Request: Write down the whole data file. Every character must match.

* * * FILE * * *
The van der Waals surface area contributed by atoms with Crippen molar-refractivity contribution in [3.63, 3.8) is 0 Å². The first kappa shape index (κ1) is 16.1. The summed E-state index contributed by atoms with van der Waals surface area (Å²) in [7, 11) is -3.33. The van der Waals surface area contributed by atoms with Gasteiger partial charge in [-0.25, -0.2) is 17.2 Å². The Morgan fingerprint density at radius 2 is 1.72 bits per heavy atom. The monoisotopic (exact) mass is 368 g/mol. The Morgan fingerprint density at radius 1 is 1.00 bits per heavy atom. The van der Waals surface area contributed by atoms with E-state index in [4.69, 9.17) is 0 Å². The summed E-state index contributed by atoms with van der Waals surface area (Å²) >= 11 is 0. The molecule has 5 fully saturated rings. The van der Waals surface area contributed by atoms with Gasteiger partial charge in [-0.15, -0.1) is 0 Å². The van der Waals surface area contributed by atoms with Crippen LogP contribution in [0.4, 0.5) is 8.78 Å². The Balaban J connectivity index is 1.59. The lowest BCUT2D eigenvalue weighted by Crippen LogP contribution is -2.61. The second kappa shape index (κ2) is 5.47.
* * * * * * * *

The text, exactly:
The van der Waals surface area contributed by atoms with Crippen molar-refractivity contribution in [3.63, 3.8) is 0 Å². The first kappa shape index (κ1) is 16.1. The summed E-state index contributed by atoms with van der Waals surface area (Å²) in [7, 11) is -3.33. The van der Waals surface area contributed by atoms with Gasteiger partial charge in [-0.25, -0.2) is 17.2 Å². The Morgan fingerprint density at radius 2 is 1.72 bits per heavy atom. The monoisotopic (exact) mass is 368 g/mol. The Morgan fingerprint density at radius 1 is 1.00 bits per heavy atom. The van der Waals surface area contributed by atoms with E-state index in [4.69, 9.17) is 0 Å². The summed E-state index contributed by atoms with van der Waals surface area (Å²) >= 11 is 0. The molecule has 5 fully saturated rings. The van der Waals surface area contributed by atoms with Gasteiger partial charge in [-0.15, -0.1) is 0 Å². The van der Waals surface area contributed by atoms with Crippen LogP contribution in [0.4, 0.5) is 8.78 Å². The Balaban J connectivity index is 1.59. The lowest BCUT2D eigenvalue weighted by Crippen LogP contribution is -2.61. The second kappa shape index (κ2) is 5.47.